For a few years, the wheels, repairs, and parts segment has been burdened with high costs. Margins worsened here. They fell from an 8.6% margin, down to 6.0%. Operating margin also fell here to 1.3% from 4.6%. There were lower volumes in wheels and repairs. Finally, leasing and services saw margins rise from 37.4% to 53.2%, because Q4 had no externally sourced syndication volumes which are lower margin. All in all, this was better than expected in this segment. Further, all of this is what you need to watch going forward. It all led to EPS missing our expectations by $0.15 and consensus by $0.14. The EPS came in at $0.16, down sizably from Q3’s $1.05.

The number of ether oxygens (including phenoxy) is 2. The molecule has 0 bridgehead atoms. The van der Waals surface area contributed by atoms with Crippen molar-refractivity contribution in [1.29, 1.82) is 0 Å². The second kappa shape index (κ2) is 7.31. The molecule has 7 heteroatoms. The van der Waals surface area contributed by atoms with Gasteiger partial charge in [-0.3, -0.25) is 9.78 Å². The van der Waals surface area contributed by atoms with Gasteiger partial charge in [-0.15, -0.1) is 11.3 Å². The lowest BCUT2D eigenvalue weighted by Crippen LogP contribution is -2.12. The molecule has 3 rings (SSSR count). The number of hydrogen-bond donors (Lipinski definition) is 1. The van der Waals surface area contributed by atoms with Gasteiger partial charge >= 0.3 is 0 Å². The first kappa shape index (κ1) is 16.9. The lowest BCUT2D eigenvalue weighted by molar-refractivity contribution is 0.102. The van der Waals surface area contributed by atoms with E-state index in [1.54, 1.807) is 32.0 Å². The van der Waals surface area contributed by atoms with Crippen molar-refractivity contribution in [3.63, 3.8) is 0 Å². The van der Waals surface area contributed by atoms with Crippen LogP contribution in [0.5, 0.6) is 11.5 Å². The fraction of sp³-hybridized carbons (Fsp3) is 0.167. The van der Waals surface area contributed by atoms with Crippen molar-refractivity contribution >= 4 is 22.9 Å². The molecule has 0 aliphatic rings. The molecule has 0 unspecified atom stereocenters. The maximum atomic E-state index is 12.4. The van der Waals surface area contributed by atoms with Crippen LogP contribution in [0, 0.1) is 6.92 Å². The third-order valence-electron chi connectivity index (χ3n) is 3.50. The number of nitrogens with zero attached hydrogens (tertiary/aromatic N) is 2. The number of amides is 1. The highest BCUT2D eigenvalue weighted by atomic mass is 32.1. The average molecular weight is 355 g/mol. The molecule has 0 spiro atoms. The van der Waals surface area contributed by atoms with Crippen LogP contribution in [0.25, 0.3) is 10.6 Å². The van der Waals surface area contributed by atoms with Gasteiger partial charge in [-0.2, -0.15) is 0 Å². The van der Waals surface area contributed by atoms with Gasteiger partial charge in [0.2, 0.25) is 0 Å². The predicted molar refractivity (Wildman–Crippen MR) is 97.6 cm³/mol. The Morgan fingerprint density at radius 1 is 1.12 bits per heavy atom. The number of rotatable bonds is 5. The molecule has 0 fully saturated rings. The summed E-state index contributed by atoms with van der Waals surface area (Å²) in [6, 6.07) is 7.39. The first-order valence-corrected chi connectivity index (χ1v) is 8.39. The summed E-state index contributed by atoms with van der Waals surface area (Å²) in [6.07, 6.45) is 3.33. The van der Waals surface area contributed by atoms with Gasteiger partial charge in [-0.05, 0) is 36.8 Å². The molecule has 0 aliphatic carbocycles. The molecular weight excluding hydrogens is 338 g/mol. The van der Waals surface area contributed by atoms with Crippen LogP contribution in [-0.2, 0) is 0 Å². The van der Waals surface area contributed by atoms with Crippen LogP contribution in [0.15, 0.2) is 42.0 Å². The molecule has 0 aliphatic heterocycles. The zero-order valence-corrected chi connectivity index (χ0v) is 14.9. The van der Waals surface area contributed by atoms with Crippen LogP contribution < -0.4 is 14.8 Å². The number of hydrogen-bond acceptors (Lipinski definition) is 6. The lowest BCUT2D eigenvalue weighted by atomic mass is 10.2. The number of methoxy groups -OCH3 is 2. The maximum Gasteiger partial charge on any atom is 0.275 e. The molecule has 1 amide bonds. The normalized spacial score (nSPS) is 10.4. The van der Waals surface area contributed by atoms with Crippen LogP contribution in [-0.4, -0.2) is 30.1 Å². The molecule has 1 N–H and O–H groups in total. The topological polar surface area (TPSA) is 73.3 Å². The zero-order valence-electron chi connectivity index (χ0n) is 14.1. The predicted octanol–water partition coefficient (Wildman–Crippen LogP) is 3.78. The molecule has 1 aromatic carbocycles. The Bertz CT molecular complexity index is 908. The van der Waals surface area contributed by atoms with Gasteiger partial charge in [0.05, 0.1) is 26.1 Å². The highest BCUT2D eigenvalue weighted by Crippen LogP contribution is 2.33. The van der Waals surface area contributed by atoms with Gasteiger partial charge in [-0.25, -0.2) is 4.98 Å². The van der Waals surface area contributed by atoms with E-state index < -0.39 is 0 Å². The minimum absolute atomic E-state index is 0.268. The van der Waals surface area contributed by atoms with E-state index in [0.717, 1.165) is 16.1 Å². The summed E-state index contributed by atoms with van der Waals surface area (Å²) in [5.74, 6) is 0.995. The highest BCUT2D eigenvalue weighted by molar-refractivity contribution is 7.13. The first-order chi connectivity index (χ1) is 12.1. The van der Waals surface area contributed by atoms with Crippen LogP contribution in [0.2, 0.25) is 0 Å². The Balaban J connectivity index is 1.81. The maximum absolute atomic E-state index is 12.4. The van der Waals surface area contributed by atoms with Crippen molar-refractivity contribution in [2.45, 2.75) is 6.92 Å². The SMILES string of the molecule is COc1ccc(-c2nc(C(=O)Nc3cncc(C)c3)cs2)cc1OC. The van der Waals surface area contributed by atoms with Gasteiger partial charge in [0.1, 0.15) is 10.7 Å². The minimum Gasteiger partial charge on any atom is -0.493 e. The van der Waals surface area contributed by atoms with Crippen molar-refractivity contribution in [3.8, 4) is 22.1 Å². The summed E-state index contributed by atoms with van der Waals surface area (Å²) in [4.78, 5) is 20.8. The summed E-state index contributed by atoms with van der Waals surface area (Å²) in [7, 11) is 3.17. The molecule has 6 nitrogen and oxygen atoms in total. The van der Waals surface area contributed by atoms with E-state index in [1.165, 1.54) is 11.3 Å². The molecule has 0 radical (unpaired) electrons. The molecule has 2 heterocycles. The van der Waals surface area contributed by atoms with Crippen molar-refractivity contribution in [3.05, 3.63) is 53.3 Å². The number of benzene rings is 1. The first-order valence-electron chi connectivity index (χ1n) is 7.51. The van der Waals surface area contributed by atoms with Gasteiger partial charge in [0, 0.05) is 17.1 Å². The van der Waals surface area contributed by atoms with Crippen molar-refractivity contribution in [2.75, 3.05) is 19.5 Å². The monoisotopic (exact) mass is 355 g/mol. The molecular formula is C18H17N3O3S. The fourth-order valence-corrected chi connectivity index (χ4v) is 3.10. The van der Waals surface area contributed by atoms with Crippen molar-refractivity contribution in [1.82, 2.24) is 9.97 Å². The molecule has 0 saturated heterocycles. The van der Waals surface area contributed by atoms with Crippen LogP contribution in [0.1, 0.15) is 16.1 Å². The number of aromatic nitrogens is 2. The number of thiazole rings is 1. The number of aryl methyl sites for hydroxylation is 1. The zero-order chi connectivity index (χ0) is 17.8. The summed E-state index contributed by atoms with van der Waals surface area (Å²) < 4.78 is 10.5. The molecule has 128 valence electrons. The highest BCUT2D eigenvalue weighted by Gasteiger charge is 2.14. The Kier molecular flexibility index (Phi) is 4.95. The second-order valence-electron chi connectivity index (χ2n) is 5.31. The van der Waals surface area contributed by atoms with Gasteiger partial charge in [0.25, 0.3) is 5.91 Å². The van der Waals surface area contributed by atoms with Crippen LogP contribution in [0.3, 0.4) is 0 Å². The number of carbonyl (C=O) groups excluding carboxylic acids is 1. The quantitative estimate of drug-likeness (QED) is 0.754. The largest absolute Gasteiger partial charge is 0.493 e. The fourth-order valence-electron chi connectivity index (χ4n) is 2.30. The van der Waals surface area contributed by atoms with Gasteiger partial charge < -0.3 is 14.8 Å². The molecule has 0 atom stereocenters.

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Take home

The quarter was weaker than expected as a whole. The COVID-19 slowdown in orders and activity is temporary, but may persist into early 2021. While order volume was low this quarter, it rebounded from Q3. The backlog remains solid for many quarters to come. We expect improvement in 2021. We are holding here, and plan to sell in the mid $30s, but would be buyers sub-$25.

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Disclosure: I am/we are long GBX. I wrote this article myself, and it expresses my own opinions. I am not receiving compensation for it (other than from Seeking Alpha). I have no business relationship with any company whose stock is mentioned in this article.